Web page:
Flow type                      Compressible

 

Precision                      Double in all mesh blocks

Constant Density          1.3864 kg/m3

Constant Viscosity        1.715 x 10-5

Other notes

Wash through time        0.0024 seconds (1200 time steps)

Total simulated time      0.013 seconds (17890 time steps, 2.5 washthroughs)

Mesh Topology             Structured multiblock, one-to-one connections at block interfaces, data written as structured arrays in CGNS format

Simulation Outcomes, Timing, and External Factors

The pressure coefficient profiles at different spanwise locations along the wing, namely at span-normalized cross section y/B = 0.123, y/B = 0.231, y/b = 0.325, y/B = 0.455, y/B = 0.633 and y/B = 0.817 are presented in Figures 2 thru 7. The pressure distribution across upper wing surface and fuselage is shown graphically in Figure 8. Table 1 shows simulation performance outcomes and Table 2 shows approximate simulation cost information.

Table 1: Simulation performance outcomes

Reporting Item EXN/Aero
Time to 1st wash-through Simulated time of 0.013 sec requires 6520 time steps.

This is equivalent to real-time ~69hrs.

Time to completion Simulated time of 0.036 sec requires 1780 time steps

This is equivalent to real time ~190 hours.

Real time per time step 38sec
CPU type Intel Xeon @ 2.6GHz
CPU cores 4
GPU type NVIDIA Tesla K80
GPU cores 3 x 2496 CUDA core per card
Available Memory 128GB system, 24GB each K80 card

Table 2: Simulation cost information, assuming an owned system and a single license of EXN/Aero, operating year-round; figures in US dollars.

Line Item Value
Capital & Operating / hour $1.52
License / hour $3.42
Compute Cost / hour $4.95
Timesteps 17,980
Timesteps / hr 94.7
MSM (timestep / $) 19.16
Total Simulation Cost $938.64

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Figure 2: Comparison of EXN/Aero simulation and experimental results at y/B=0.123

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Figure 3: Comparison of EXN/Aero simulation and experimental results at y/B=0.231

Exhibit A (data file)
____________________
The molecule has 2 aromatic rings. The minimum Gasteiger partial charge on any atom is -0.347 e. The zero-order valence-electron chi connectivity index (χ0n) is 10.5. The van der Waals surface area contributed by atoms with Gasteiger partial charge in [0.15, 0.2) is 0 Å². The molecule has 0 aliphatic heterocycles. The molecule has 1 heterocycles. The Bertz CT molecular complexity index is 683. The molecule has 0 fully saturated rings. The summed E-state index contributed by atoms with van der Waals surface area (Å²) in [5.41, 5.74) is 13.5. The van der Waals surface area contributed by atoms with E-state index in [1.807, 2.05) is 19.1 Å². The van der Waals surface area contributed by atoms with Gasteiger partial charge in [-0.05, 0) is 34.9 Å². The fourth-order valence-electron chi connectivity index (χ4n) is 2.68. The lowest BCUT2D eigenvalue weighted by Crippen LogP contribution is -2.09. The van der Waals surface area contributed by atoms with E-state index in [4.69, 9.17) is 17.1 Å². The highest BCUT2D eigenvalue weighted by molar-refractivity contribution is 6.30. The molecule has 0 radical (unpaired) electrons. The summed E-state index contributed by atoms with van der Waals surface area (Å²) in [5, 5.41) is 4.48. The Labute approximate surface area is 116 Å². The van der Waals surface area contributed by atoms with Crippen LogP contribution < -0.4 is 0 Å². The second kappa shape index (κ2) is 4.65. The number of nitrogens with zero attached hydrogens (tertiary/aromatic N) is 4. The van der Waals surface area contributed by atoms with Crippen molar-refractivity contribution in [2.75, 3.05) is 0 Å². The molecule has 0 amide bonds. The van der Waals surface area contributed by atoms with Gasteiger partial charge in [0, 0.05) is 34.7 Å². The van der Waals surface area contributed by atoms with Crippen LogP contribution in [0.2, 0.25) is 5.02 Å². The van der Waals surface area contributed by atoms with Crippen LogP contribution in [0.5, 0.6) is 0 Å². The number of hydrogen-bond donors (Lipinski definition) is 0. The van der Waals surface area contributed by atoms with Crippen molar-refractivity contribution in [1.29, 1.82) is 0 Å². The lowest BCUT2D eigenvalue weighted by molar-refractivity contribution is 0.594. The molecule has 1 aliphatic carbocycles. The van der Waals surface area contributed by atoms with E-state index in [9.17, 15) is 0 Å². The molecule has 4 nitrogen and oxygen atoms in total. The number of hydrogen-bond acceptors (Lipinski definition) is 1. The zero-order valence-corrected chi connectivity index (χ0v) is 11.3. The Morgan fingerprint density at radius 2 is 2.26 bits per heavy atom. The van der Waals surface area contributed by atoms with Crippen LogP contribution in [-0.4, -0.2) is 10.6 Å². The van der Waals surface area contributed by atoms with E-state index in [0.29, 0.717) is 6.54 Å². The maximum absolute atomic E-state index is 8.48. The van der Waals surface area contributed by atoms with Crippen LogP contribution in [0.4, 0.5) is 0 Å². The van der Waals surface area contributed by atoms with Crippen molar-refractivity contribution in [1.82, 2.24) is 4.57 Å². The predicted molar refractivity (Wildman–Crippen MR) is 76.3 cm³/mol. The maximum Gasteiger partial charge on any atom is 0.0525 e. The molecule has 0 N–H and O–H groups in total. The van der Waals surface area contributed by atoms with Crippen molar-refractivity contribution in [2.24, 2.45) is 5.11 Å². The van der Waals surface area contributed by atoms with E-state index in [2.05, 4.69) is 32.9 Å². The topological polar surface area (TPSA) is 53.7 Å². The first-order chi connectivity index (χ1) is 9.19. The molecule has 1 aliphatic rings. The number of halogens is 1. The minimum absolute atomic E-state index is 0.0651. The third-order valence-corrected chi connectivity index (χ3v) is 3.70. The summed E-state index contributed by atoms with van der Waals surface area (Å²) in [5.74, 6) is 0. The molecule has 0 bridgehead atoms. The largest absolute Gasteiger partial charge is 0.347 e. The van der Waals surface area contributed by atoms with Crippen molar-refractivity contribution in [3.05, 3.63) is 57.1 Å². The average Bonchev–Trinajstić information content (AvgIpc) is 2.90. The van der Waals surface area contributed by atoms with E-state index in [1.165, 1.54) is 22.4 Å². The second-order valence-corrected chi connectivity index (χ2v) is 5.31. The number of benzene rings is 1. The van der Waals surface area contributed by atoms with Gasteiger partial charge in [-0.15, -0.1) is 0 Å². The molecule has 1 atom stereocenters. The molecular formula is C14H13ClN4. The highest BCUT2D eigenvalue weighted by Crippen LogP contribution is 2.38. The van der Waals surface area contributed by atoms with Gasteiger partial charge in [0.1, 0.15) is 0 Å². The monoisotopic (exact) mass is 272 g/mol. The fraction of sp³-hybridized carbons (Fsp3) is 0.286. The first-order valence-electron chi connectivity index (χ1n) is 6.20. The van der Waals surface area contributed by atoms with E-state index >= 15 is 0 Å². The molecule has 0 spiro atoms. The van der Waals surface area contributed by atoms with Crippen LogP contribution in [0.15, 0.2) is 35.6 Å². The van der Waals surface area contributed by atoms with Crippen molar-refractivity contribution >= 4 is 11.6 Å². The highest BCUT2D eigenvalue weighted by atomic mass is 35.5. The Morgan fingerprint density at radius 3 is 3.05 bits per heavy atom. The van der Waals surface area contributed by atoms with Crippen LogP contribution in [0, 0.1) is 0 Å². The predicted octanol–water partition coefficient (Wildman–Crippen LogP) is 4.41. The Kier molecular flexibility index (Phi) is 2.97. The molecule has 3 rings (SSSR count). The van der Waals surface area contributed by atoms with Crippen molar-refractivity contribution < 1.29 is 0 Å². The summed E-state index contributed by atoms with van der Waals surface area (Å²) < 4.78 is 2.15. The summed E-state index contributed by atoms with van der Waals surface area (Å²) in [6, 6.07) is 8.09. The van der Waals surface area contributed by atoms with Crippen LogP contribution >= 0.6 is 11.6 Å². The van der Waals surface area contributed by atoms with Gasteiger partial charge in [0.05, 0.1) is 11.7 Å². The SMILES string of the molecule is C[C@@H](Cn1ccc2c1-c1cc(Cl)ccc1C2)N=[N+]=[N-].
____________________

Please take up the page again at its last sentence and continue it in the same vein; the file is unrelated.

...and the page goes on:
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Figure 4: Comparison of EXN/Aero simulation and experimental results at y/B=0.325

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Figure 5: Comparison of EXN/Aero simulation and experimental results at y/B=0.455

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Figure 6: Comparison of EXN/Aero simulation and experimental results at y/B=0.633

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Figure 7: Comparison of EXN/Aero simulation and experimental results at y/B=0.817

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Figure 8: Pressure coefficient contours at the cross section

The comparison of pressure coefficient profiles with the experimental profiles reveals that our model matches closely with the experiments in subsonic regions of the wing. For the two outboard wing sections (y/B  0.633) the Cp distribution is accurately represented by simulation data. For inboard sections (y/B < 0.633) the drop in Cp is delayed and smoother than the experimental data. Inset images from a Cobalt simulation using the Spalart-Almaras RANS model show an early drop in Cp on inboard sections. It is expected that mesh refinement in the vicinity of the shocks will bring EXN/Aero results more in line with experimental data sets; this work is planned as part of Enveino’s QA process and will be updated regularly on Envenio’s wiki site (accessible on envenio.ca).

Keywords

  • External Flow
  • SST-RANS
  • Compressibility
  • Energy Models
  • Double Precision
  • Integrated Boundary Values
  • External Flow
  • Lift & Drag
  • Vehicle Maneuvering
  • Transonic Flow

References

  1. Wing geometry available from https://cfl3d.larc.nasa.gov
  2. /Cfl3dv6/cfl3dv6_testcases.html
  3. ARAA-M100 Diagrams (Figure 1) http://www.memoireonline.com/05/12/5815/m_Calcul-des-performances-aerodynamiques-de-la-configuration-aile-fuselage-Ara-M100-par-maillage-hybr27.html